Guatemala – visiting Semuc Champey and Rio Dulce
Semuc champey is right in the center of Guatemala, very hard to get there but sold by everyone as one of the best places to see in the country.
After the days in western part of Guatemala we got on an 8-hour bus across the country to reach Lanquín, a small village in the middle of the mountains and the pit stop to go to the natural pools of Semuc Champey.
The bus ride was something close to hell. 2 hours of traffic and 5 hours at 20 km/h in a winy bumpy road with no pavement, sitting in the worst possible seat impossible to lean back, the heat melting your bones and no air con. Longest bus ride I’ve ever had.
Once we finally got there, everything got better. The Hostel was amazing, on top of a cliff in-between mountains, with nothing but jungle surrounding us and a huge infinity pool – all of this for 7€ a night (!)
We spent the next day in Semuc Champey. We went inside the caves, swimming in the dark water and jumping through small holes in the rocks, while holding a candle to be able to see. Really cool. And then outside, we jumped from the top of the waterfall, did the tubing sitting on the floating donut and replaced the candle we had on our hands for a beer. A few of them.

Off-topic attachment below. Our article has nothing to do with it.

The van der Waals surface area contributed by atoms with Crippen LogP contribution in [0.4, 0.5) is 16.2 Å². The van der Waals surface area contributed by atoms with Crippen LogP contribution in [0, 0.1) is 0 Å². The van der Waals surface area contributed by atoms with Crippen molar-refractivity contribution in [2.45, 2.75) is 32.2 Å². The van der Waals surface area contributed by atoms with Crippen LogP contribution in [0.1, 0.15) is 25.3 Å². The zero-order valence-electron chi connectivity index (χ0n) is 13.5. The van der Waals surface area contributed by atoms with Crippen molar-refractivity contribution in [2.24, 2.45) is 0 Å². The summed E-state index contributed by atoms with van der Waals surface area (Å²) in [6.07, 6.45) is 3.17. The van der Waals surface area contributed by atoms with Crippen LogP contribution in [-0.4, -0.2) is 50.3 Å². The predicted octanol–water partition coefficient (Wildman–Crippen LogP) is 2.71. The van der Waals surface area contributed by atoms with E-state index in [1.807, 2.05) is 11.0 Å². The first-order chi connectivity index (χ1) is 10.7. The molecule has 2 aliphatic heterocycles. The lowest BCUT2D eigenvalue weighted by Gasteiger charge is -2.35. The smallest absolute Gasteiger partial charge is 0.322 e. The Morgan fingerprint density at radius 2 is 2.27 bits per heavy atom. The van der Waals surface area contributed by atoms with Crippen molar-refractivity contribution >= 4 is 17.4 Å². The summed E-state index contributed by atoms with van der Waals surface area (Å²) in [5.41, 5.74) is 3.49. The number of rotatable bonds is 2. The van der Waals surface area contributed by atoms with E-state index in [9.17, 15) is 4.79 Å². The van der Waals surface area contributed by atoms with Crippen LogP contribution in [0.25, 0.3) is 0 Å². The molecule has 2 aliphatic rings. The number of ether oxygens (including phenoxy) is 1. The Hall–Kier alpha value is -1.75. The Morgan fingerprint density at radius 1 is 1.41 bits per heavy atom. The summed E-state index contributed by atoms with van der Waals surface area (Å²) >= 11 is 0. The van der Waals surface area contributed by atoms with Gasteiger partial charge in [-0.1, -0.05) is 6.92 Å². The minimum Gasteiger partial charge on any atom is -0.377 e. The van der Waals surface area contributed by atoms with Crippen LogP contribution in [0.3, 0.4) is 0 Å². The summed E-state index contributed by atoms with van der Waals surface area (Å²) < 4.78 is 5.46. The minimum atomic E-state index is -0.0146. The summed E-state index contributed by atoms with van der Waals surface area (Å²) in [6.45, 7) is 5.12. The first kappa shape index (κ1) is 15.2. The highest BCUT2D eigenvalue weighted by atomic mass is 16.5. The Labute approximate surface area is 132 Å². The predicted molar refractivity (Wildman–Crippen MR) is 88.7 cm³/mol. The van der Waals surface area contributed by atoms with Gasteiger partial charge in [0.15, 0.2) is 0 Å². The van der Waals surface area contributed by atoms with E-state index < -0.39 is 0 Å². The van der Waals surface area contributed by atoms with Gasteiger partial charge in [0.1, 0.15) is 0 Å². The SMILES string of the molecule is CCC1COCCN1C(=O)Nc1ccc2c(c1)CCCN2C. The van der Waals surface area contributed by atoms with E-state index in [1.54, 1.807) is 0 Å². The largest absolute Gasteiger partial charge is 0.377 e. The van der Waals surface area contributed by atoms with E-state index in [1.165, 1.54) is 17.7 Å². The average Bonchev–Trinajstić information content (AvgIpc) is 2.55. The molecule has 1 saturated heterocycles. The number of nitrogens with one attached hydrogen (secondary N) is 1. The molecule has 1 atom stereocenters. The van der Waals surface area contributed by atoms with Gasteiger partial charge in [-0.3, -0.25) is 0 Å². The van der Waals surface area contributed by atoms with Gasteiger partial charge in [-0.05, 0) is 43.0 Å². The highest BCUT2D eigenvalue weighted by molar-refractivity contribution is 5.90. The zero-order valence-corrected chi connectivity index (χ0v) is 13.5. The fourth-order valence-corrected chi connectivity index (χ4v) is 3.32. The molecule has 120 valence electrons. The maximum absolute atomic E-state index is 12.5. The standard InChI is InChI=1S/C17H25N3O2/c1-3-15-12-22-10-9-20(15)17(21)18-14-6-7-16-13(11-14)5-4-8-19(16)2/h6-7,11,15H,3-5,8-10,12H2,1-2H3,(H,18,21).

And then finally we got to the famous pools. It’s like a river going steep down the mountain where there’s not so much water and therefore it forms huge steps, each one like a natural swimming pool with amazing blue water. Absolutely beautiful. When I saw it, I knew why we had to take that awful bus ride.
Next stop was Livingston, the fishermen’s village by the sea where people get the boat to cross over to Belize. To get there you either go by bus or by boat through Rio Dulce. We did the boat ride in the hopes of seeing a manati, allegedly they are very easy to spot in Rio Dulce.
We didn’t see any and I doubt you can see them, but going by boat was still a very good decision. We went though the lake (a huge lake!) where there are hundreds of super fancy private houses by the water with their own dock and a sailing boat. That place is for sure where all the rich people in Guatemala have their holiday house. Or foreigners, I don’t know. But fact is, we saw a completely different Guatemala that day. Still amazing, though.
Livingston is weird. It’s pretty but super simple, just a place to spend the night before going to Belize. Mostly tourists and locals that you really don’t understand where they’re from exactly. Much darker than the rest of Guatemala, no traditional clothes anymore and a big mix of Spanish and English. But you know you’re still in the country when people start being incredibly nice and helpful to you, and give you frijoles for breakfast!
The next post we’ll be about Belize and Tikal.